Growth slowed to 1.5% in 2018, and the weakness persisted in the first quarter of 2019, with GDP expanding by a modest 0.9% year-on-year (y/y). Slower growth reflects a gradual winding down of a decade-long boom associated with the implementation of large infrastructure projects in preparation for the FIFA 2022 World Cup. Additionally, hydrocarbon activity has been flat in recent years reflecting a decade-long self-imposed moratorium on the North Field, the world’s biggest natural gas field (now ended). The non-oil sector expanded by just 1.6% y/y in Q1 reflecting soft service and manufacturing sector growth and a contraction in the construction sector, which accounts for about a fifth of non-oil activity. While the economy has coped well since the mid-2017 diplomatic rift with some GCC neighbors by accessing new import and export routes, inward foreign direct investment has dropped off sharply. A new draft foreign investment law approved in 2018 seeks to allow foreigners to own 100% of the capital of companies across all economic sectors, the first GCC country to do so. This follows permanent residency reforms aimed at attracting highly-skilled foreign workers to help Qatar become a knowledge-intensive economy.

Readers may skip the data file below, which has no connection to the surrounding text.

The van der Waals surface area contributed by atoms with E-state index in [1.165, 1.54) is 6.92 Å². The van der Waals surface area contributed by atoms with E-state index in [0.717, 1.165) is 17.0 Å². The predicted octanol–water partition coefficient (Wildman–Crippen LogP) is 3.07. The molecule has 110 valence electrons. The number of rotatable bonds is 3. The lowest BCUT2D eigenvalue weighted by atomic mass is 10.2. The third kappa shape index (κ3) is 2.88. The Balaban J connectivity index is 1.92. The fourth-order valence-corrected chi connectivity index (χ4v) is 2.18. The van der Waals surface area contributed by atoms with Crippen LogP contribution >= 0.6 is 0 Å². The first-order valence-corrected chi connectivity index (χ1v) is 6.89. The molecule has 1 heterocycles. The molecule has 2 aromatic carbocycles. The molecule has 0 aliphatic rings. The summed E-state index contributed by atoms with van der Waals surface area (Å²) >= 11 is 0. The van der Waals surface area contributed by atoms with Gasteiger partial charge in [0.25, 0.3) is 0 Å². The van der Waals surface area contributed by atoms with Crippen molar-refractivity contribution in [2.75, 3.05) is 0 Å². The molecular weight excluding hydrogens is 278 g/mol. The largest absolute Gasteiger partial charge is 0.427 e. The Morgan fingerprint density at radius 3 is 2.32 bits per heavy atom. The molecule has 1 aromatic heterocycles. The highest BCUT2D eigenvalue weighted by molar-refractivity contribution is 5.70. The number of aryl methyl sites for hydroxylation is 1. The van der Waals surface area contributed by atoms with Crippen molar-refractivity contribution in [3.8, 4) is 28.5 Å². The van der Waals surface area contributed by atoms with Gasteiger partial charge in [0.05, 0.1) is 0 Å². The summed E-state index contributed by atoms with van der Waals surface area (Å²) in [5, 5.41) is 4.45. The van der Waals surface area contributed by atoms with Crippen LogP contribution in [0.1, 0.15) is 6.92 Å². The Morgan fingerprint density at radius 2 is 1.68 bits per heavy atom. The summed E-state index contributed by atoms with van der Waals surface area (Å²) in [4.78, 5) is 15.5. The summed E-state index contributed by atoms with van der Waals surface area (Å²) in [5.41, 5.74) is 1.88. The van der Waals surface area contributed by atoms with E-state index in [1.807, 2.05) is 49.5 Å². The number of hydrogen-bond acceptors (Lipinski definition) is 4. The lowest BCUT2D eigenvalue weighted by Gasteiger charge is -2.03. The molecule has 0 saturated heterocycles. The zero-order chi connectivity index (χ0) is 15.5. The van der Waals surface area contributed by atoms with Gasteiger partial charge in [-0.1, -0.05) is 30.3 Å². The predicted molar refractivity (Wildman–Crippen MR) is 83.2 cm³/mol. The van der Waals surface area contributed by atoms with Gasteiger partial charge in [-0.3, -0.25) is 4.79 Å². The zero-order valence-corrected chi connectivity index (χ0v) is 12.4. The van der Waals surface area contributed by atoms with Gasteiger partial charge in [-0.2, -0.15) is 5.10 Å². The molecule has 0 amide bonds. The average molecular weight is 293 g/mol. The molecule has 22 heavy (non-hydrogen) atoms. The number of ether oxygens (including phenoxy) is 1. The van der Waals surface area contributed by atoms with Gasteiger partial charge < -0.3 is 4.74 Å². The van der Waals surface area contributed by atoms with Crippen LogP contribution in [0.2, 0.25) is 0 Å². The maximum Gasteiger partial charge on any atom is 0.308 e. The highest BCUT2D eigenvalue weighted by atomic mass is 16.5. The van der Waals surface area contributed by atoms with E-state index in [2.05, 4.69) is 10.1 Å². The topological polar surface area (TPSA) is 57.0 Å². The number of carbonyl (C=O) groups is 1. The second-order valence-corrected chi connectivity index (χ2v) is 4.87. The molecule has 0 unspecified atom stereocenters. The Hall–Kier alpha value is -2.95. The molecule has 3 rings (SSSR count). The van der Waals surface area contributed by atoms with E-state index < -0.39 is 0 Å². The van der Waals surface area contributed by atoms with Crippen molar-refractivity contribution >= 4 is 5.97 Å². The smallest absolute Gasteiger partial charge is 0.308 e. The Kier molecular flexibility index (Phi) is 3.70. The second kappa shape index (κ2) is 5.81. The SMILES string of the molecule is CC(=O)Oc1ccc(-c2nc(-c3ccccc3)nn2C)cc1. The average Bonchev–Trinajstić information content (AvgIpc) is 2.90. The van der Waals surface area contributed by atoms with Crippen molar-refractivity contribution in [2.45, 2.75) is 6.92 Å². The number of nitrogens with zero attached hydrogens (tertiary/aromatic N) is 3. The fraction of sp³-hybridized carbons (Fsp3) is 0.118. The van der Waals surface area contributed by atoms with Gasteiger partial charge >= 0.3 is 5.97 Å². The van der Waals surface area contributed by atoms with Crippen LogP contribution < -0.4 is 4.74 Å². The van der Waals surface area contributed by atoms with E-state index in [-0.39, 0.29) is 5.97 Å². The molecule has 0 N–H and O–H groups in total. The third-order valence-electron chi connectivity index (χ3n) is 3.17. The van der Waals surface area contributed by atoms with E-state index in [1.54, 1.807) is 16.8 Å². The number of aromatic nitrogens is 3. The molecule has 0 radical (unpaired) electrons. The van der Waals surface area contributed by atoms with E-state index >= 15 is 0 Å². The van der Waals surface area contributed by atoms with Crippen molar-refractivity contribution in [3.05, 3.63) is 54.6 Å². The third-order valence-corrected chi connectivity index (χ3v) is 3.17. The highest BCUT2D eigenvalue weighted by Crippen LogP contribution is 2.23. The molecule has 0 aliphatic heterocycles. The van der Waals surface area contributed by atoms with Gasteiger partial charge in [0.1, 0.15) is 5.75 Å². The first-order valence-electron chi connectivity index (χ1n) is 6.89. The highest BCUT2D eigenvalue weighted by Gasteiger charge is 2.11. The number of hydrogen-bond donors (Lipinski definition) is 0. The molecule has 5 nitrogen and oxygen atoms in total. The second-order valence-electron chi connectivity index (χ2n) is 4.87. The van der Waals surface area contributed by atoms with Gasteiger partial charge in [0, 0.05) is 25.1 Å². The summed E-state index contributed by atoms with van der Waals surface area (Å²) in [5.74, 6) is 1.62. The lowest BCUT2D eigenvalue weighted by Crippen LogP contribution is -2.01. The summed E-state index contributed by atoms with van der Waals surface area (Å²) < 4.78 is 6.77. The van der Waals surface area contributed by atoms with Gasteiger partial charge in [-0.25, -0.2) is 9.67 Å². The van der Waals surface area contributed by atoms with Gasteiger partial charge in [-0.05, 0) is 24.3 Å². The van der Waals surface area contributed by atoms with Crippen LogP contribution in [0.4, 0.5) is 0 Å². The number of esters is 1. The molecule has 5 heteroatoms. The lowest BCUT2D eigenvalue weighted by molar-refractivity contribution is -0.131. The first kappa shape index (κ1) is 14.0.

Growth is projected at 2.0% in 2019 as government spending increases, and to rise to over 3% in the medium term driven by stronger activity in the service sector as the FIFA World Cup draws nearer. Under the Qatar National Vision 2030, nearly QR60 billion (US$16.4 billion) in infrastructure and real estate investments are planned over the next four years to help offset falling FIFA-investment spending. Qatar is also rapidly moving forward with large-scale LNG capacity expansion plans, which should increase gas liquefaction capacity by more than a third.